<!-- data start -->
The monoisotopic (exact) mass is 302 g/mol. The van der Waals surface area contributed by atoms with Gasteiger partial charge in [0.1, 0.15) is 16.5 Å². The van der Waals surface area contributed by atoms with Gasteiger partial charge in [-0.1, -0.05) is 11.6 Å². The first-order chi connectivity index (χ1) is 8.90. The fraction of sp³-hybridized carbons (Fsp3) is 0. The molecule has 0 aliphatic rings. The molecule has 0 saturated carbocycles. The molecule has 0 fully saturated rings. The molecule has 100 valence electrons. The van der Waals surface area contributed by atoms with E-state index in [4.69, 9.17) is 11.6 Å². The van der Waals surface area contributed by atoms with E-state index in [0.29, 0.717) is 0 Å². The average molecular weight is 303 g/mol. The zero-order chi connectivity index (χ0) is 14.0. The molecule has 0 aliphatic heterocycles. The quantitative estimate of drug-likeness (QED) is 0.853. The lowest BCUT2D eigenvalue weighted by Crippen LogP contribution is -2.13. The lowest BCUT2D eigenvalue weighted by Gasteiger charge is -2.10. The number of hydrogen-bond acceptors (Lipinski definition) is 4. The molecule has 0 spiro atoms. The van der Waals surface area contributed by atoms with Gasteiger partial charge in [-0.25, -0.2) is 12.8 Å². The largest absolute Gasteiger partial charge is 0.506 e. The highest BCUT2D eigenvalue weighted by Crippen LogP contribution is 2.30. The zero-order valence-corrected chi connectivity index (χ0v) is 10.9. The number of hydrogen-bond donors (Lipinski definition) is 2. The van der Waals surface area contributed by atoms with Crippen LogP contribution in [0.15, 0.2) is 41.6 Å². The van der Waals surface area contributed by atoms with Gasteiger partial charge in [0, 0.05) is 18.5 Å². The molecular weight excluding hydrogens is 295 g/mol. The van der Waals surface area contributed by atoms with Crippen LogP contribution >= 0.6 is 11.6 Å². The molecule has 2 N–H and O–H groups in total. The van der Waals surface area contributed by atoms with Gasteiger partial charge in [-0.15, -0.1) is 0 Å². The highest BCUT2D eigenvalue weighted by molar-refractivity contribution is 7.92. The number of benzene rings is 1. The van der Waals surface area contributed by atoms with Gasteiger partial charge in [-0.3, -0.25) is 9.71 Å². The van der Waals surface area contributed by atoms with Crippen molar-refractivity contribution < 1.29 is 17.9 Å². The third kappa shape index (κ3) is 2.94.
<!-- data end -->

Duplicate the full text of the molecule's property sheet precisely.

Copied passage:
The monoisotopic (exact) mass is 302 g/mol. The van der Waals surface area contributed by atoms with Gasteiger partial charge in [0.1, 0.15) is 16.5 Å². The van der Waals surface area contributed by atoms with Gasteiger partial charge in [-0.1, -0.05) is 11.6 Å². The first-order chi connectivity index (χ1) is 8.90. The fraction of sp³-hybridized carbons (Fsp3) is 0. The molecule has 0 aliphatic rings. The molecule has 0 saturated carbocycles. The molecule has 0 fully saturated rings. The molecule has 100 valence electrons. The van der Waals surface area contributed by atoms with E-state index in [4.69, 9.17) is 11.6 Å². The van der Waals surface area contributed by atoms with E-state index in [0.29, 0.717) is 0 Å². The average molecular weight is 303 g/mol. The zero-order chi connectivity index (χ0) is 14.0. The molecule has 0 aliphatic heterocycles. The quantitative estimate of drug-likeness (QED) is 0.853. The lowest BCUT2D eigenvalue weighted by Crippen LogP contribution is -2.13. The lowest BCUT2D eigenvalue weighted by Gasteiger charge is -2.10. The number of hydrogen-bond acceptors (Lipinski definition) is 4. The molecule has 0 spiro atoms. The van der Waals surface area contributed by atoms with Gasteiger partial charge in [-0.25, -0.2) is 12.8 Å². The largest absolute Gasteiger partial charge is 0.506 e. The highest BCUT2D eigenvalue weighted by Crippen LogP contribution is 2.30. The zero-order valence-corrected chi connectivity index (χ0v) is 10.9. The number of hydrogen-bond donors (Lipinski definition) is 2. The van der Waals surface area contributed by atoms with Crippen LogP contribution in [0.15, 0.2) is 41.6 Å². The van der Waals surface area contributed by atoms with Gasteiger partial charge in [0, 0.05) is 18.5 Å². The molecular weight excluding hydrogens is 295 g/mol. The van der Waals surface area contributed by atoms with Crippen LogP contribution >= 0.6 is 11.6 Å². The molecule has 2 N–H and O–H groups in total. The van der Waals surface area contributed by atoms with Gasteiger partial charge in [-0.15, -0.1) is 0 Å². The highest BCUT2D eigenvalue weighted by molar-refractivity contribution is 7.92. The number of benzene rings is 1. The van der Waals surface area contributed by atoms with Gasteiger partial charge in [-0.3, -0.25) is 9.71 Å². The van der Waals surface area contributed by atoms with Crippen molar-refractivity contribution < 1.29 is 17.9 Å². The third kappa shape index (κ3) is 2.94.